The Fine Art of Panning Heavy Sands
October 2011 by Jim HalloranThe fine art of panning heavy sands requires a measure of patience. If you enjoy panning gold, you ought to enjoy this too, once you get the hang of it.
The nugget sat there in plain sight, though it was covered in dirt, while hundreds of people had passed that way every day.
Their rewards were far better than they had anticipated, resulting in one of the best clean-ups they had ever seen.
Mike and I each selected a side of the creek and started to work our way upstream. We both worked the water and sides of the creek, and better than half the gold found in this area is in the water.
...a large number of these aspiring miners developing their operations seemed to have missed "Placer Mining 101" somewhere along the way.
After removing about six inches of dirt and cobbles, the sound was a bit more recognizable. I was now confident that there was a definite target and not just a ground noise.
The big moment finally arrived. With Norm suited up, I pulled the motor to life and felt instantly better. There’s really something relaxing about the sound of a dredge running—they don’t sound like anything else.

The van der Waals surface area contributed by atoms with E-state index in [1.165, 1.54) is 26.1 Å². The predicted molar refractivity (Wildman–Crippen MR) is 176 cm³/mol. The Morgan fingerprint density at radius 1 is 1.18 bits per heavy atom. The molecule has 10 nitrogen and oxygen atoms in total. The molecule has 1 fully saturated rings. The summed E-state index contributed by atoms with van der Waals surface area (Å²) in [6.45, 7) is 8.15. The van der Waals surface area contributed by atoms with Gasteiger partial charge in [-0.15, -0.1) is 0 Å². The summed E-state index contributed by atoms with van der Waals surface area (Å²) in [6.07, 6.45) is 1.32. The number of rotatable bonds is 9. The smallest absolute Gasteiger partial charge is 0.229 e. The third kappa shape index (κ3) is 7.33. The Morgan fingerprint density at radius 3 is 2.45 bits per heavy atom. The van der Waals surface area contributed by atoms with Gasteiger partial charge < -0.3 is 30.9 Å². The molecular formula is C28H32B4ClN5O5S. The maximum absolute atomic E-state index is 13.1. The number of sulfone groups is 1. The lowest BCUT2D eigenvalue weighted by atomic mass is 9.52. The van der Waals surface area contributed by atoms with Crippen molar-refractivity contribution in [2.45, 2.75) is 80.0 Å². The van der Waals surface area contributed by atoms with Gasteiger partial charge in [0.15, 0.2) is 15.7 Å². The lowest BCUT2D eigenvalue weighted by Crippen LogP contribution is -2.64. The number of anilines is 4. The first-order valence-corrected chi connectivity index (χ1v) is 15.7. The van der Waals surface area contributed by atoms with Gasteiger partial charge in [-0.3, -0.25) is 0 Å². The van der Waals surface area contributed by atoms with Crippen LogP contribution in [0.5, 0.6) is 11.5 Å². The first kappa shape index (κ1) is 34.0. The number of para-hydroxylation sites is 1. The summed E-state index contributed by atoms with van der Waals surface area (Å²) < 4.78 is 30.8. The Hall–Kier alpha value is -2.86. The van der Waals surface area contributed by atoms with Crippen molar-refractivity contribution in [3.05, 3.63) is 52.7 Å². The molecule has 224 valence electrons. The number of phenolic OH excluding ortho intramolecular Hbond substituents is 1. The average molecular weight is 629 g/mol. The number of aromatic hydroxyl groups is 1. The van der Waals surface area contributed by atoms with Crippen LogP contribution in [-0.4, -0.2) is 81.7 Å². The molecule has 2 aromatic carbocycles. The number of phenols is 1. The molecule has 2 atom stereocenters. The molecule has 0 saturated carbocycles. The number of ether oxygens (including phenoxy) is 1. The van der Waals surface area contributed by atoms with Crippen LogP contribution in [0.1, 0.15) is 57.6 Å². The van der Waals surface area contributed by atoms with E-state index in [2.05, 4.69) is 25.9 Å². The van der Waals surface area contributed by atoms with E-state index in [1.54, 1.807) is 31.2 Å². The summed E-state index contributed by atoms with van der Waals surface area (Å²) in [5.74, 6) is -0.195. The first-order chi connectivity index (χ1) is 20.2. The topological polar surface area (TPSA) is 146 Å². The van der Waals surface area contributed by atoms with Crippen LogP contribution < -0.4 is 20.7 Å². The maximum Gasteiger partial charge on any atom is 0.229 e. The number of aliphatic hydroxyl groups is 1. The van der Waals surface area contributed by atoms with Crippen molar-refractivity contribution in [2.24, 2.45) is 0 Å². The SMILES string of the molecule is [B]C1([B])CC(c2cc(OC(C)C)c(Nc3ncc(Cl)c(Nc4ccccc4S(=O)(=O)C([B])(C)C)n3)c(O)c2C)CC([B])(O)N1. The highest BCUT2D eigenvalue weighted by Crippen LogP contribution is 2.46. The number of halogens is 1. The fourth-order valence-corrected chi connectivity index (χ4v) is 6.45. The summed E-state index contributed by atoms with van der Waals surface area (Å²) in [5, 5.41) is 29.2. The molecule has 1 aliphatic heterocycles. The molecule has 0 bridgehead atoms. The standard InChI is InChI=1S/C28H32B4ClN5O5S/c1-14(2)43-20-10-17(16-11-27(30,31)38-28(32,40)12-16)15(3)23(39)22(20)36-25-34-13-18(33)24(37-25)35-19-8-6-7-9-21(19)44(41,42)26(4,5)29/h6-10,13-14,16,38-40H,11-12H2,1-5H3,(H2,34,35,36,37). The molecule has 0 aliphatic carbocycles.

We needed something to cook on, so we brought most of our kitchen with us including our full-size oven, which was pretty funny to see in the middle of a rainforest. Food was always a concern, but fortunately for us...
The Bawl Mill • Legislative And Regulatory Update • Ask The Experts—Separating platinum from sands using bubbles • Ask The Experts—Extraction of micro gold from black sands • Ask The Experts—Difference between a Geiger counter and scintillator • Then and Now: Is Gold Really Money? • Gold, Quartz & Chalcedony—Part I • Prospecting Australia—Part I • Oregon Dredge Permit Litigation Update • Gold From Black Sand Tailings • California State Gold Panning Championships • The Golden Days of Julian, California • An Expensive Lesson • Judge Denies Request To Delay Michigan Mine • Melman on Gold & Silver